We started on Jamar Drive, just down the block from the church. Someone had suggested it as a gesture of radical hospitality. So, on the preceding Saturday, the Saturday before Thanksgiving, a group of older and younger members made a bunch of pumpkin pies, more than 20, I'm told. Then we distributed them Tuesday night. Jim drove slowly in his car, stopping as Win and I knocked on doors or rang doorbells on opposite sides of the street. Jim crossed off names of families who were home and made notes of those who did not answer the door in the darkness of an early November evening.

I can only report on what I saw and heard and felt.

People not showing fear or apprehensiveness toward a stranger ringing a doorbell or rapping on a door in the dark, though I surmised fear, or at least practical safety considerations. The flickering light of a television screen in a distant room; television sets: America's new-found hearths, as John Updike once put it.

If I recall correctly, I saw not one male answer a door. Is that possible? Is it only women who answer the door in suburban America? Has Dad, if he is there, popped upon a stereotypical beer or is he living out a cliche by watching a sporting event? Would it be different on Tipp Hill?

Three young girls. I told them I'd understand if they could not accept a pumpkin pie from a stranger, but, see, here's a card from the kids in church school. Then a few minutes later Mom came home, in a van, into the driveway, with another girl, and as I stood in the driveway I surprised the mother, telling her that was the last thing I wanted to do, scare her, and I just want to tell you, I gave a pie to your daughters a few minutes ago. We're just saying Happy Thanksgiving and thanks for being good neighbors all year round.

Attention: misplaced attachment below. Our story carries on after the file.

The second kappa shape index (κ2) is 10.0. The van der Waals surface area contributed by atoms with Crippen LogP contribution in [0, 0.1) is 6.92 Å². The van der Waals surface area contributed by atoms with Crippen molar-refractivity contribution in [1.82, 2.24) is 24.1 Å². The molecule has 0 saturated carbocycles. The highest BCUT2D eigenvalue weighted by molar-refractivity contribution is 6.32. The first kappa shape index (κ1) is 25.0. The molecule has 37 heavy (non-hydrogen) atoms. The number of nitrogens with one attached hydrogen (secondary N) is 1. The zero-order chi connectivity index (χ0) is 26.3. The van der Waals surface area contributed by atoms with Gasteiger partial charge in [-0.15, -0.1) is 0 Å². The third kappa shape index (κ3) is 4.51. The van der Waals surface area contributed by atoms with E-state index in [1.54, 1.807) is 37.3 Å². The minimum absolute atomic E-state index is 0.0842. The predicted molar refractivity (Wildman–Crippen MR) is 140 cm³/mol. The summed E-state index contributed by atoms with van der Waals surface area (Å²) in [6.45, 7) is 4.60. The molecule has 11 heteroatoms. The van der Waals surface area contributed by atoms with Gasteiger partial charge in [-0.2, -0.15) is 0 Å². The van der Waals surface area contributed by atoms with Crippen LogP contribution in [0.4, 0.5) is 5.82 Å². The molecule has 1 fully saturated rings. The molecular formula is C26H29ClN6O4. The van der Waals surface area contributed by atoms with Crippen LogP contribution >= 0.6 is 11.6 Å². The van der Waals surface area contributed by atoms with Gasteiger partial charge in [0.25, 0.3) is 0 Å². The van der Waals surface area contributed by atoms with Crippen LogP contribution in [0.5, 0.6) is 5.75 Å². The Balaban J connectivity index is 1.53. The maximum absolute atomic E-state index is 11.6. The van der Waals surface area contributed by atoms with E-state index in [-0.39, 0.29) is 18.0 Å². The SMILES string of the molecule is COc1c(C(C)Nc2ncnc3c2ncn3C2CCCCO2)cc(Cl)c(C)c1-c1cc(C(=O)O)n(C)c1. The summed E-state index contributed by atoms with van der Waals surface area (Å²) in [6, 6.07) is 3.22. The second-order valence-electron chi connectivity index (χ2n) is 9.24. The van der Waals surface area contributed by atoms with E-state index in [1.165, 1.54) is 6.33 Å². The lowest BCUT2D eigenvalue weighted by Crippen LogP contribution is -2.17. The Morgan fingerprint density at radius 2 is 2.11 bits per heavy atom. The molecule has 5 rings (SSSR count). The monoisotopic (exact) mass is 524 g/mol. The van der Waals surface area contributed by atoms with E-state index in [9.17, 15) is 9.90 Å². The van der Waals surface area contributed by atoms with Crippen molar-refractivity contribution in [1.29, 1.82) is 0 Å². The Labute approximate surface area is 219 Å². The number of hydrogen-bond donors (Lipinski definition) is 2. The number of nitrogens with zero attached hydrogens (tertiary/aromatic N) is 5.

That was the message.


Oh, how nice of you! Happy Thanksgiving to you, too.

What was your name again?

No strings attached.

No Bible or prayer card or schedule of services or "Come, join us" or encyclical or chapter and verse. None of that.

A gift is freely given, with no conditions.

Stopped them in their tracks, faces transformed from puzzlement to wonder and gratitude and delight.

What a blast.

Then Kurt and Jack joined us.

Four men, huddled in the dark.

Almost a quorum.

As if giving thanks had legislative requisites.

We knew without saying the motion, the movement, the tidal pulse, was carried.


Sunday, November 15, 2009

haiku redux

Endless Mountains' fog
Dutch Kitchen, Frackville: homespun
Beltway sunset bath

Saturday, November 14, 2009

a litteration situation

Walking illuminates life at a slower, detailed scale, and along Syracuse's West Genesee Street, with its largest former car dealers shuttered, I witness the lonely signs of the Great Recession, ending my pedestrian promenade at the joyfully libertine Freedom of Espresso on Solar Street, but not before seeing the detritus of American consumption, the litteroti of careless consumerism: cigarette cartons (why so many crush-proof boxes of Newport?), a cereal box, a can of Arizona ice tea, lottery tickets, a squashed plastic water bottle, and so much more lessening the landscape, aching for trash cans either missing or brimming over.

Thursday, November 12, 2009


I turned in my license plates at the DMV today.

It was remarkably simple.

Just hand the clerk the plates and get a receipt for insurance credit.

Nothing else needed.



Evolution must have allowed the DMV bureaucracy to learn streamlined methods.

The new plates almost (with a little color correction) make us all look like San Francisco Giants fans, which is perfect with me.

Wednesday, November 11, 2009

expository exposure

While viewing the fine and appealing "Turner to Cezanne" exhibit today at the Everson Museum of Art in Syracuse, I discovered that art historians are playing peek-a-boo with important works of art. Well, more than peek-a-boo. Scholars have peered at works via x-ray to determine what's under the paint. For example, the commentary on a Renoir with a woman wearing a blue dress ("La Parisienne") reveals that a doorway was penciled in in an earlier version, along with an object I can't recall. (But maybe an x-ray of my brain would jog my memory.)